How Gratitude Boosts Confidence

Life is full of adversity and challenges making it difficult to maintain confidence.  However, with consistent practice, confidence is a skill that you can own regardless of circumstance or what is being thrown at you.

There are many ways to work at building and maintaining your confidence as referenced in “The Confident Athlete".  However, the one I want to discuss today is thankfulness.

While we all are aware of how gratitude makes us happier, many do not realize how it benefits our confidence.   A 2014 study reported in the Journal of Applied Sports Psychology, discovered that athletes who openly expressed more gratitude toward their coaches were more confident than those who weren’t as openly thankful.  In addition, when you take the time to list what you are thankful about, you naturally feel better about yourself, you are more positive, and you are better equipped to handle adversity.  All of these contribute to confidence building.

Start making this a habit.  Today be thankful for everything that happens to you.  Take some time wherever you are and whatever you’re doing, to come up with a gratitude list. Keep this list in view (on the refrigerator, mirror, etc.) where it can serve as a visual reminder.  There is so much to be thankful for, we just have to choose to see it. Often, we are so focused on what isn’t happening that we lose sight of the good.

If you want to experience lasting confidence in your life, you need to change your focus.  Specifically, you need to change your thoughts from focusing on what you don’t have, to want you do have.  From what isn’t going well, to what is going well.  Whatever you focus on is what you move toward!

Tami Matheny is the owner of Refuse2Lose Coaching and a founding partner at Success for Teams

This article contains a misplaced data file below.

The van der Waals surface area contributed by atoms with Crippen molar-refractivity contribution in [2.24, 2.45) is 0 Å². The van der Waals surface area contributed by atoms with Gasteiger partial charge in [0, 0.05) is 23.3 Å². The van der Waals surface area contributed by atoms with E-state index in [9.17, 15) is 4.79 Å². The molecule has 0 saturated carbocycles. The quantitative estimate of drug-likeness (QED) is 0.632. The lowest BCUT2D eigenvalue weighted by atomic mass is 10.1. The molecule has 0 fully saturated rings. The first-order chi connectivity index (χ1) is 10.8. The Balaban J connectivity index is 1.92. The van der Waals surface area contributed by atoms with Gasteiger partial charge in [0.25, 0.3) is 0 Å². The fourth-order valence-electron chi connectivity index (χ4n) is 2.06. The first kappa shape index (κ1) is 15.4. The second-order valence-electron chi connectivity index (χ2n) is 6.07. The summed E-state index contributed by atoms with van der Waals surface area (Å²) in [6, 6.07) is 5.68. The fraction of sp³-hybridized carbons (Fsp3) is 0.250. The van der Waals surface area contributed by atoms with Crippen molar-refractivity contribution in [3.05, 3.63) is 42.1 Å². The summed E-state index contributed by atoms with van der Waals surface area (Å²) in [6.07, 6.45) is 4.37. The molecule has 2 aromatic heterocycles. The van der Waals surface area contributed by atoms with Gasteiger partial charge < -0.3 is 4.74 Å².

Take Responsibility for Your Own Confidence

By Tami Matheny, Mental Skills Specialist

It seems that we all want people to give us something, to help us with something or we just hope it appears magically. Take confidence for an example. How many people take full responsibility for their confidence? Lately, I have heard from all ages and genders that I lost confidence because coach didn’t have confidence in me. I have mulled this over in my head and I believe that it isn’t a coaches job to give their athletes confidence. Now that isn’t to say they have no role in it, but more of a supporting cast role- an adding to or building it up even more. A coach should not have a leading role in one’s confidence. If this is the case, confidence becomes fragile and like a roller coaster. It peaks and dips according to what a coach says or does, according to the coach’s mood, and according to the situation. The same can be said for teammates. Teammates comments and actions should not have a leading role in one’s level of confidence.

Another factor that I have noticed effects athlete’s confidence is playing time or whether they start or not. Now, I know everyone wants to start and play as much as possible but that isn’t always the case due to numerous reasons- you aren't as talented as someone in front of you, you aren’t working as hard as you should be, injuries have limited your practice time, lack of conditioning, matchups against various opponents, bad attitudes, and on and on. So the easy way out is to let your confidence take a hit. If you really think about it, doesn’t this ultimately show the coach they were correct in not starting you?

If you want to start taking control of your confidence, start by taking responsibility and putting more focus on what you can control.  For additional ways to increase your confidence, contact us at